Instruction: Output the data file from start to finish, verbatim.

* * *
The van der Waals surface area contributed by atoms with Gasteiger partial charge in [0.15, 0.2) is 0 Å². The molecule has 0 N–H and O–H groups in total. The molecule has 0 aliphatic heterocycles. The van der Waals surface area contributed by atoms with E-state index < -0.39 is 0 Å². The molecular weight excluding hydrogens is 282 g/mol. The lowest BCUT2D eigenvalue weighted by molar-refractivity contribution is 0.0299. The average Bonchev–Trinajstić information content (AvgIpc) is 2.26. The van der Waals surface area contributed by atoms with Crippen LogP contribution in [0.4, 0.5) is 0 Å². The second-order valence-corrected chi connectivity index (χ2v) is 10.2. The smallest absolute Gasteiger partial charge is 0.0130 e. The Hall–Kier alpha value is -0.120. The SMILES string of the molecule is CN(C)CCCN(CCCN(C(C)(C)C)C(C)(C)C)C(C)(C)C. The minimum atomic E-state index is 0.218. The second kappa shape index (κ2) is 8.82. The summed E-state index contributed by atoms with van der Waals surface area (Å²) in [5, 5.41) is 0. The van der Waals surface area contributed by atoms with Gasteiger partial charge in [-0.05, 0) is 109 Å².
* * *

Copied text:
The van der Waals surface area contributed by atoms with Gasteiger partial charge in [0.15, 0.2) is 0 Å². The molecule has 0 N–H and O–H groups in total. The molecule has 0 aliphatic heterocycles. The van der Waals surface area contributed by atoms with E-state index < -0.39 is 0 Å². The molecular weight excluding hydrogens is 282 g/mol. The lowest BCUT2D eigenvalue weighted by molar-refractivity contribution is 0.0299. The average Bonchev–Trinajstić information content (AvgIpc) is 2.26. The van der Waals surface area contributed by atoms with Crippen LogP contribution in [0.4, 0.5) is 0 Å². The second-order valence-corrected chi connectivity index (χ2v) is 10.2. The smallest absolute Gasteiger partial charge is 0.0130 e. The Hall–Kier alpha value is -0.120. The SMILES string of the molecule is CN(C)CCCN(CCCN(C(C)(C)C)C(C)(C)C)C(C)(C)C. The minimum atomic E-state index is 0.218. The second kappa shape index (κ2) is 8.82. The summed E-state index contributed by atoms with van der Waals surface area (Å²) in [5, 5.41) is 0. The van der Waals surface area contributed by atoms with Gasteiger partial charge in [-0.05, 0) is 109 Å².